One of the current limitations of retinal transplantation of stem cells as well as other cell types is loss of cells and low graft survival. Gelatin-Hydroxyphenylpropionic acid (Gtn-HPA) is a biodegradable hydrogel that can undergo gelainization in vivo, which can preserve injected cells. We tested the hypothesis that Gtn-HPA hydrogel supports survival and integration of RPC transplantation. In vitro biocompatibility of Gtn-HPA with human RPCs (hRPCs) as well as in vivo survival of xenografted GFP+ pig RPCs (pRPCs) in rats were characterized with immunocyto/histochemistry. hRPCs showed equivalent % viability when cultured in a thin layer of Gtn-HPA compared to fibronectin-coated cover slides (control group). Caspase-3 Staining showed minimal apoptotic cells by day 4, and Ki-67 staining demonstrated proliferating cells in all days in culture. Transplanted pRPCs were found in tighter clusters in the subretinal space when injected with Gtn-HPA compared to saline control. GFP+ cell population was roughly equivalent in numbers between the hydrogel and liquid vehicle groups. Subretinal grafts showed no visible immune cell infiltration when stained with CD45. Gtn-HPA shows promise as an injectable and biodegradable polymer vehicle for subretinal stem cell transplantation. 


Direct-to-Consumer Virtual Visits: Feasibility of a Next-Generation Health Care Delivery System in Ophthalmology
Marissa Lynn, Heather Meyers, Caitlin Schumann, Christina Brown , Dylan Cahill , Aaron Farber-Chen , Jane Patrick , Molly Porter, Mary Whitman, Gordon Massey , David G. Hunter, Ankoor Shah

Methods: Retrospective review of ophthalmology VVs conducted at Boston Children’s Hospital on a custom-designed, device-agnostic, secure video platform. Primary outcome was provider-defined visit efficacy as measured by provider-facing surveys. Secondary outcomes were provider and patient metrics obtained via surveys and comprehensive chart review. Cost savings were calculated with a subset of assumptions for economic modeling of clinical business development used across BCH. 

Results: In 13 months, 3 providers conducted 57 VVs with 91% of encounters rated as effective. Patient satisfaction was 90% overall with benefits of convenience (100%), efficiency (82%), and improved access (73%). Providers saw post-operative (26), return (26), and new (5) visits with 37 strabismus, 7 orbital, and 13 ocular surface diagnoses. No negative outcomes were encountered. In comparison to the consumer expense of in-person visits, VVs saved patients ~$18,686 and >179 hours of travel and wait time.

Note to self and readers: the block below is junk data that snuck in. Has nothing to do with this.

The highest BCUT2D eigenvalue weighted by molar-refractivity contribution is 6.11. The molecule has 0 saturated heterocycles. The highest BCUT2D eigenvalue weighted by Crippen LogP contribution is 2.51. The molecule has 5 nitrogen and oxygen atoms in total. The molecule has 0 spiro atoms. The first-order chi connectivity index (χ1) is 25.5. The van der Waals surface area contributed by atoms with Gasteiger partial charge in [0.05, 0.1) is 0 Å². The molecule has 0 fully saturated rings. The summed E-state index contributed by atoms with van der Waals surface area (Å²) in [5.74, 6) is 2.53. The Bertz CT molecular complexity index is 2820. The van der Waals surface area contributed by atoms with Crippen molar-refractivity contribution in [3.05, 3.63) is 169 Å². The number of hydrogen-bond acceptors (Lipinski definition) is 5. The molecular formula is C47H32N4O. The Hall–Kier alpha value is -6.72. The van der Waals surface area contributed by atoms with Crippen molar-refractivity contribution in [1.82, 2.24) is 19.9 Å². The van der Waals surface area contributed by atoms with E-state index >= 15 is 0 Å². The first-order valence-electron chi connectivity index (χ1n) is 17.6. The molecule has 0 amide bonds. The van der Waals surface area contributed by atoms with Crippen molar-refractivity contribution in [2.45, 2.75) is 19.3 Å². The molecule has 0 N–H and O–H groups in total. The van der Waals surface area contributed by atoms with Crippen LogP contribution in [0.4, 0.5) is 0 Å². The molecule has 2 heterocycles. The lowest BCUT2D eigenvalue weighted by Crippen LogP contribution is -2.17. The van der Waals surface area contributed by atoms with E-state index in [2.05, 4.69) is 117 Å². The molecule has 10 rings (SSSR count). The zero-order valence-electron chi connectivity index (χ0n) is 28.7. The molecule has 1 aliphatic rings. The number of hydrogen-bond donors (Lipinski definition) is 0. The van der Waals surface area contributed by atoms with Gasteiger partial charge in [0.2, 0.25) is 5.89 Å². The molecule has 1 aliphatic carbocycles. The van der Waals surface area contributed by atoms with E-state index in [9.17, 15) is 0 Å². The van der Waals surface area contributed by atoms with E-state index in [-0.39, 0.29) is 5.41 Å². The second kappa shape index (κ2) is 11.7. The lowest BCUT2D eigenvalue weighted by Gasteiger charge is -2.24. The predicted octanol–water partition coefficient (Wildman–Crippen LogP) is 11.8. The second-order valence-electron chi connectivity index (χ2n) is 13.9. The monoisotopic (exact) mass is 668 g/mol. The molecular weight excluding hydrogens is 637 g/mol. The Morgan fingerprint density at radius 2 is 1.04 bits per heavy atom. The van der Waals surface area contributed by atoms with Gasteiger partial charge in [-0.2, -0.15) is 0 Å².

Conclusions: VVs can provide high patient/provider satisfaction. While there were no negative outcomes, prospective comparisons will be required to evaluate quality and safety. Additionally, VVs offered significant time and cost savings for patients. Provider-sided economics does need to be estimated next to understand if there is similar savings before the economics of VVs is fully understood.


Optical Coherence Tomography Angiography (OCTA) Visibility of Diabetic Microaneurysms (MAs): associations with wall characteristics and blood flow parameters.
Konstantina Sampani, Omar Abu-Qamar, NIlesh Raval, Yang Lu, Miguel Bernabeu, Ward Fickweiler, Lloyd Paul Aiello, Jennifer K. Sun

Purpose: OCTA does not successfully image all MAs, yet it is unclear what determines MA OCTA visibility. Our goal was to identify diabetic MA wall characteristics on adaptive optics scanning laser ophthalmoscopy (AOSLO) as well as blood flow parameters estimated by computational fluid dynamics (CFD) modeling that are correlated with OCTA MA visibility.

Methods: Retinal MAs in diabetic eyes were imaged by AOSLO and OCTA (Optovue, software ver 2017.1.0.149) at the same visit. AOSLO images were graded for wall hyperreflectivity (WH), wall deformability (WD), cross-sectional area, clot presence, perfusion percentage and morphology. On OCTA, MAs were assessed as fully visible (FullVis), partially visible (PartVis) or not visible (NoVis). Multimodal images for each MA were registered. CFD modeling estimated shear rate drop (SRD) and wall shear stress drop (WSSD) within a subset of MAs. Statistical analyses adjusted for correlations between follow-up images of individual MAs.